Simone Porter stood near the edge of an elegant proscenium stage in Benaroya Hall in downtown Seattle, and tried not to think about the 2,500 people in the seats.
Years of dedication had led to this debut with the Seattle Symphony. She had been rehearsing Mendelssohn's Violin Concerto in E Minor with the other musicians, especially the rapturous finale, her solo. But at this moment, she felt only terror.
This is it.
She was 10 years old. The conductor lifted her baton.
• • •
Today Porter is 19 and on the cusp of international stardom. She will appear this weekend with the Florida Orchestra, performing a familiar piece: Mendelssohn's Violin Concerto.
In the last few years, she has debuted for the New York Philharmonic, the Los Angeles Philharmonic, the Philadelphia Orchestra and orchestras on other continents. A year ago, she was one of five musicians to win an Avery Fisher Career Grant, which recognizes great potential for solo careers.
In September, she played Barber's Violin Concerto for the Houston Symphony, replacing Hilary Hahn, who had canceled engagements to care for a newborn child. That's some pressure. The third movement of the Barber concerto has a reputation for extreme difficulty, and Hahn is one of best violinists in the world.
In a recent phone interview, Porter recalled hearing a CD of Puccini arias as a toddler.
"I found it fascinating and was just totally seduced by the art form," she said. Her parents taught international studies at the University of Utah (and, later, the University of Seattle). Neither had a musical background.
But they noticed that whenever they gave their daughter a choice of music to listen to, she always picked the Puccini.
They took her to concerts.
"I fell in love with the violin," Porter said, "and bugged my parents until they let me start when I was 3 1/2."
From then on, forces combined to get Porter the best training possible. After the family moved to Seattle, she studied with well-known violin teacher Margaret Pressley.
Pressley believes perfecting technique is far more important than melodies, which will come along soon enough. Thus the early years of Porter's training focused exclusively on foundation work, or playing scales.
"Without that foundation you have nothing," Porter said. "You are building a range of expressive technique. Without those years of painstaking work with my teacher, the emotional content of these wonderful pieces would never make it past your heart and your mind. To communicate it, you need to work for years in all these tiny little incremental details."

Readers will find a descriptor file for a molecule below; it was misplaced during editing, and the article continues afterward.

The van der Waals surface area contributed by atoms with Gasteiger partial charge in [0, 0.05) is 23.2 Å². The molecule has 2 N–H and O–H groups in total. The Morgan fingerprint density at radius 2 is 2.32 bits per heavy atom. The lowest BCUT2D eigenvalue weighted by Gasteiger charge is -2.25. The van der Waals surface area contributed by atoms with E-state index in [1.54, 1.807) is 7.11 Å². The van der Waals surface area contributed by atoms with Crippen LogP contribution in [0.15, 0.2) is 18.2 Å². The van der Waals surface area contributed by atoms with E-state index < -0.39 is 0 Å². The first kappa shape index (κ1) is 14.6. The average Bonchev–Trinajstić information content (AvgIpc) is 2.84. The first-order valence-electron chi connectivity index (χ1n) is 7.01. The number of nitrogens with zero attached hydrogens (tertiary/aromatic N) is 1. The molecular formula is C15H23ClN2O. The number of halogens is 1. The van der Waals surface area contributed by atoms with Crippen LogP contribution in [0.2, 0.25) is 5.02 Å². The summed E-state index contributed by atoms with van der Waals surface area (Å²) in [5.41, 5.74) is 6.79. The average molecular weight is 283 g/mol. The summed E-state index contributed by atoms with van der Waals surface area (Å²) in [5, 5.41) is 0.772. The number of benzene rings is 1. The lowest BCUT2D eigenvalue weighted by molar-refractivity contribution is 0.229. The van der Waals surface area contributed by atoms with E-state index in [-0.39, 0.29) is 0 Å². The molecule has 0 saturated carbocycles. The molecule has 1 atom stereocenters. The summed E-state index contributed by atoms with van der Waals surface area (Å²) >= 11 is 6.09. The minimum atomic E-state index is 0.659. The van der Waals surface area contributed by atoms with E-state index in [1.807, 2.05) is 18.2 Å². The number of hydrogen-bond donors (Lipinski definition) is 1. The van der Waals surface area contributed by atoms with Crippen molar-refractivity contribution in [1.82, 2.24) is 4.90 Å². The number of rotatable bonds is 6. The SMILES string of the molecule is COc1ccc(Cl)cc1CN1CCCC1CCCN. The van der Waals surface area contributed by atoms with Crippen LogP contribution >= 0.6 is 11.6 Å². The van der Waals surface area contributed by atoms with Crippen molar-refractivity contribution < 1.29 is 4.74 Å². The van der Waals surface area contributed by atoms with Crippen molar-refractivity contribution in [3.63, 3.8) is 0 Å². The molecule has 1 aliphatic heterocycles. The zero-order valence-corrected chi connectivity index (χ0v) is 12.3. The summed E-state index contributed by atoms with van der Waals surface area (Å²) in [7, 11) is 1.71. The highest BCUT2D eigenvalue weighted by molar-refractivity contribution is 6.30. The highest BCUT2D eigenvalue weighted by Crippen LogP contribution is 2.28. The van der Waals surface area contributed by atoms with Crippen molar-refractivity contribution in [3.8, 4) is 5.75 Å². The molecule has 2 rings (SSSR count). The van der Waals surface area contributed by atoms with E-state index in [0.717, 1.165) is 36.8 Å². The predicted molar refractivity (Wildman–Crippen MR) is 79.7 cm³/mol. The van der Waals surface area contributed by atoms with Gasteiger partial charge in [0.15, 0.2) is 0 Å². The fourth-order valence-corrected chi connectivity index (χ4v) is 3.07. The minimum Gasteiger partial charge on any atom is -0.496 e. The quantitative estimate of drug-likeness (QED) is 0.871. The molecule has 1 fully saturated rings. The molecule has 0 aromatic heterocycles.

She doesn't like to be called a prodigy — a term, she has often argued, that implies talents bestowed at birth.
By middle school she was a sensation, appearing on PBS' From the Top at Carnegie Hall and The World's Greatest Musical Prodigies, a BBC documentary.
At 11, she started studying with renowned violin teacher Robert Lipsett, keeping up with schoolwork while flying between Seattle and the Colburn Conservatory of Music in Los Angeles. Lipsett's students have won important competitions, become Presidential Scholars. Lipsett, who has trained numerous solo artists and concertmasters, holds a distinguished chair at the school named for Jascha Heifetz, whom Itzhak Perlman dubbed the "king of violinists" upon Heifetz's death in 1987.
A $50,000 scholarship helped make the travel and training possible. But Porter was still a normal kid. She played soccer and read all the Harry Potter books, even started designing her own dresses.
Her parents encouraged her only to work hard, set goals and be intellectually curious. They never pressured her to perform.
"It would have been absolutely fine" if at any point she had said she didn't want to be violinist anymore, or even to play the violin.
"If I said that now — I never would now, but if I did — I think they would absolutely support me," she said.
• • •
Porter lives in downtown Los Angeles, and is in her junior year at the Colburn Conservatory. She still studies with Lipsett, who last year said his longtime student has "nerves of steel."
"It's not pressure the way most people would feel it," Lipsett told the Seattle Times. "It's food that nurtures her soul."
She still plays scales every day, on a 1745 G.B. Guadagnini violin.
In her spare time, she reads critically acclaimed fiction with an international flavor. Favorite authors include Japanese novelist Haruki Murakami, French existentialist philosopher Albert Camus, the Czech-born writer Milan Kundera, Nigerian novelist Chimamanda Ngozi Adichie, and an unknown novelist who uses the pen name Elena Ferrante.
"Many more!" Porter said in a text message. Most of her sentences end with exclamation points, rather like those crisply confident bow strokes.
Contact Andrew Meacham at firstname.lastname@example.org or (727) 892-2248. Follow @torch437.